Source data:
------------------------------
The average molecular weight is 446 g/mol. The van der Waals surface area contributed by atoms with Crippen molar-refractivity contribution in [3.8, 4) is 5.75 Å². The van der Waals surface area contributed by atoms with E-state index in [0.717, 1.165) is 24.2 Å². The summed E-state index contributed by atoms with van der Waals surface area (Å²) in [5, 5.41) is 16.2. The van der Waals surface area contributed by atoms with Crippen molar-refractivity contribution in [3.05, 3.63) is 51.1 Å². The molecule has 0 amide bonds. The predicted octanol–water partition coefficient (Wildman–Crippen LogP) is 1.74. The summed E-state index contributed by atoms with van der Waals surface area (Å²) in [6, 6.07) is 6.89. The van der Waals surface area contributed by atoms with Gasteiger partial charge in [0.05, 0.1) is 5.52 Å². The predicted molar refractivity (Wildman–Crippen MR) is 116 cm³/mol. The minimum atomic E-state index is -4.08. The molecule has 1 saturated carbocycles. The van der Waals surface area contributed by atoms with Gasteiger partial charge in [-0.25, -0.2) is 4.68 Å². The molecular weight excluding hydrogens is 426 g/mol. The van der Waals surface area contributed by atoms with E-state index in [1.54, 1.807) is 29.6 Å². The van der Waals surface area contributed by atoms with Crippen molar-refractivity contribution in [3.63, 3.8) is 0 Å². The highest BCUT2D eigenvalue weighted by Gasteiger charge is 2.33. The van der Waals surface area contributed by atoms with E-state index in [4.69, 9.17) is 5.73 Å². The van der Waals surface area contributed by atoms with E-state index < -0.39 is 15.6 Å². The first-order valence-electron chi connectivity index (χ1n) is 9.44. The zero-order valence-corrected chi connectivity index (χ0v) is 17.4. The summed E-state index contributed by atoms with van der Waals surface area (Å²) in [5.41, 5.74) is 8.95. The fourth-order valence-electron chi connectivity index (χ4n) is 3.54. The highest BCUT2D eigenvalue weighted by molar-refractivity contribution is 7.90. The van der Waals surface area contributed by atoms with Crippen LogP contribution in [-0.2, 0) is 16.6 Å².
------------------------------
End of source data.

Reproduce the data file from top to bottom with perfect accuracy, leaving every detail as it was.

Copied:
The average molecular weight is 446 g/mol. The van der Waals surface area contributed by atoms with Crippen molar-refractivity contribution in [3.8, 4) is 5.75 Å². The van der Waals surface area contributed by atoms with E-state index in [0.717, 1.165) is 24.2 Å². The summed E-state index contributed by atoms with van der Waals surface area (Å²) in [5, 5.41) is 16.2. The van der Waals surface area contributed by atoms with Crippen molar-refractivity contribution in [3.05, 3.63) is 51.1 Å². The molecule has 0 amide bonds. The predicted octanol–water partition coefficient (Wildman–Crippen LogP) is 1.74. The summed E-state index contributed by atoms with van der Waals surface area (Å²) in [6, 6.07) is 6.89. The van der Waals surface area contributed by atoms with Gasteiger partial charge in [0.05, 0.1) is 5.52 Å². The predicted molar refractivity (Wildman–Crippen MR) is 116 cm³/mol. The minimum atomic E-state index is -4.08. The molecule has 1 saturated carbocycles. The van der Waals surface area contributed by atoms with Gasteiger partial charge in [-0.25, -0.2) is 4.68 Å². The molecular weight excluding hydrogens is 426 g/mol. The van der Waals surface area contributed by atoms with E-state index in [1.54, 1.807) is 29.6 Å². The van der Waals surface area contributed by atoms with Crippen molar-refractivity contribution in [3.63, 3.8) is 0 Å². The highest BCUT2D eigenvalue weighted by Gasteiger charge is 2.33. The van der Waals surface area contributed by atoms with E-state index in [4.69, 9.17) is 5.73 Å². The van der Waals surface area contributed by atoms with E-state index < -0.39 is 15.6 Å². The first-order valence-electron chi connectivity index (χ1n) is 9.44. The zero-order valence-corrected chi connectivity index (χ0v) is 17.4. The summed E-state index contributed by atoms with van der Waals surface area (Å²) in [5.41, 5.74) is 8.95. The fourth-order valence-electron chi connectivity index (χ4n) is 3.54. The highest BCUT2D eigenvalue weighted by molar-refractivity contribution is 7.90. The van der Waals surface area contributed by atoms with Crippen LogP contribution in [-0.2, 0) is 16.6 Å².